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The organic growth of agriculture in Hungary

There are many reasons to start pursuing organic farming, ranging from health benefits to tastier products, but profitability is not one of them.

Sustainability may be a newfound term in corporate dictionaries, but it definitely isn’t in agriculture. Conscientious farmers have long been using methods to ease the burden on the environment, and among the various cultivation practices, organic is the one that best promises to preserve natural resources. Compared to intensive farming, however, it involves a number of difficulties and is often less profitable.

Fortunately, profit is not the number one driver of farmers committed to this way of cultivation. László Berkesi, the head of Grip Kft, a company producing organic foods and oils, turned to organic farming after working as an engineer designing medical devices. It didn’t come as a drastic change though, as Berkesi and his family had always led a healthy and eco-conscious life. “Having seen how much fitter and energetic I was compared to my peers, there was no question about the correctness of this mindset.”

He now grows, processes and sells organic plants like pumpkins, rapeseeds, sunflower seeds and grapes, and also produces salad and vegetable oils from them. Of 250 hectares of land, 40–50 is pasture to protect crops from pests and the rest is cropland. Another 1,000–1,200 hectares are in contractual production. Most of the crop is exported as 3–4 months of payment delays often occur. “Organic farming is not lucrative anyway, so it doesn’t hurt to have some funds and a well-off family,” added Berkesi. “Especially since we haven’t seen much support from the state in the past few years.”

It was not state stimulus that made one of the country’s leading wine cellars switch to organic, either. Since 2010, Gere Winery has been cultivating all its cropland organically. “Triggered by the good results we had during two years of testing on a limited area, we decided to go fully organic,” Andrea Gere told the Budapest Business Journal. Thanks to its southern location, Villány is particularly suitable for organic wine-growing, she claims. The number of sunny days is high. Rain, which creates perfect conditions for diseases, is less frequent and is quickly dried up by brisk winds.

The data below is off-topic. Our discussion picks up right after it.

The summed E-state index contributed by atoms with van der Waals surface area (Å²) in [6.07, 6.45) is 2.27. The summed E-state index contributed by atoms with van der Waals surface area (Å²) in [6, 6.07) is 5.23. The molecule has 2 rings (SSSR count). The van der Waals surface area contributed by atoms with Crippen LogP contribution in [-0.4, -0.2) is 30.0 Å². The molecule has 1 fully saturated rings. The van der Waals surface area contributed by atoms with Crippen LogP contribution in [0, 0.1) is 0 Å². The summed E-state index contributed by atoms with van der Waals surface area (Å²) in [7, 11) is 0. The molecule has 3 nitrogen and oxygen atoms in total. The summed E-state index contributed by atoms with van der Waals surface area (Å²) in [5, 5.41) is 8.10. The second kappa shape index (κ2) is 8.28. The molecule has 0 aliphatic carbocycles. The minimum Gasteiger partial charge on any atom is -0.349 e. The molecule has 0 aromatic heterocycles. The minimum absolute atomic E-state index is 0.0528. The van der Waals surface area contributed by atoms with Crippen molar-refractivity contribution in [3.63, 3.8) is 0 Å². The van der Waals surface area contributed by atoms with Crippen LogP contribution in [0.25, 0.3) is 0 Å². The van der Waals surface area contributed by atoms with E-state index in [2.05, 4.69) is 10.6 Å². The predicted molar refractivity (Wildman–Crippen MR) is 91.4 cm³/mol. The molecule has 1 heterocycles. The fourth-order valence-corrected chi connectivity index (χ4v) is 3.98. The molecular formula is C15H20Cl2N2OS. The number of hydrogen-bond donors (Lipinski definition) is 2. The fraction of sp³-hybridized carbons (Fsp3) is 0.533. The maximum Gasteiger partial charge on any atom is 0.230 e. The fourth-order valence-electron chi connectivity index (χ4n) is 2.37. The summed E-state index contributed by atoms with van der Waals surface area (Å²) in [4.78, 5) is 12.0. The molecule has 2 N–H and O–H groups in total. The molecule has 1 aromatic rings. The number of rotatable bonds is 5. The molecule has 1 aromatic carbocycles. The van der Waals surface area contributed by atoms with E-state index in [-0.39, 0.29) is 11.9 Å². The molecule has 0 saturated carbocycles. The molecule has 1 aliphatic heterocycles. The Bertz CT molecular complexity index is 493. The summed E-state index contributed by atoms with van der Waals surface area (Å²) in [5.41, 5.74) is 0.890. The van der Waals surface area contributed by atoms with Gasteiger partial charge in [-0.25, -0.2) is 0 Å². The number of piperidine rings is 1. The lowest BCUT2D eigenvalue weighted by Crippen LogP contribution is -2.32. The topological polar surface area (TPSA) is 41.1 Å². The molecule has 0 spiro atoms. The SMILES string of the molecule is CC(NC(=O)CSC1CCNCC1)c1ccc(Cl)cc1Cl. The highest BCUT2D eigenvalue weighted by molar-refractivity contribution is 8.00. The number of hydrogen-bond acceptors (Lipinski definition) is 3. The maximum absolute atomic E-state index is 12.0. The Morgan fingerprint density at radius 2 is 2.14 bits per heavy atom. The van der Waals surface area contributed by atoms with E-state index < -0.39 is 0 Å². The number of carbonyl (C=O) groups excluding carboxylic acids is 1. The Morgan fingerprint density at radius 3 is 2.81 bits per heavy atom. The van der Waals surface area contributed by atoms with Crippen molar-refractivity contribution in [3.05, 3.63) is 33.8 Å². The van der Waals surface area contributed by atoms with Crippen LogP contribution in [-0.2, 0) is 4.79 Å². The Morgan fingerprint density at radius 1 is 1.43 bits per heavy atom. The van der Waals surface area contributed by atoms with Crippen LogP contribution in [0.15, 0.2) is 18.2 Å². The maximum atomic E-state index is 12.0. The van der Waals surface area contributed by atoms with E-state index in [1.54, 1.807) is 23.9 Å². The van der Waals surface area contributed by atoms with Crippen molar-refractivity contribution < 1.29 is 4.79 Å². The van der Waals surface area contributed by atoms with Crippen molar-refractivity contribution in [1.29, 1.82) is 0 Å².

Unfortunately, climate itself won’t protect crops entirely. “Organic farming does require more labor, which definitely raises costs,” Gere admits. “Still, we are doing it as a courtesy to nature.” They are probably right as, in return, they will get truly fine wines. “The omission of pesticides allows the character of the soil to manifest clearly, resulting in more complex and exciting wines.” It may be tasty wines that have convinced many winegrowers in the region to follow this path. Among them are representatives of the younger generation such as Andrea Gere, who are badly needed in this sector.

“The community of organic farmers is aging. People are less willing to take risks or learn something new,” Berkesi explained. “When the government recently announced funding for organic cultivation of field crops, many didn’t apply because they didn’t want to deal with the administration or learn to use a computer.” Farmers won’t pass down this tradition to their children either. “No one wants their kids to have a tough life,” Berkesi said.

Even so, he is optimistic. Farmers expect more support from the current government and the EU, and changes in legislation are also likely to boost this method of cultivation.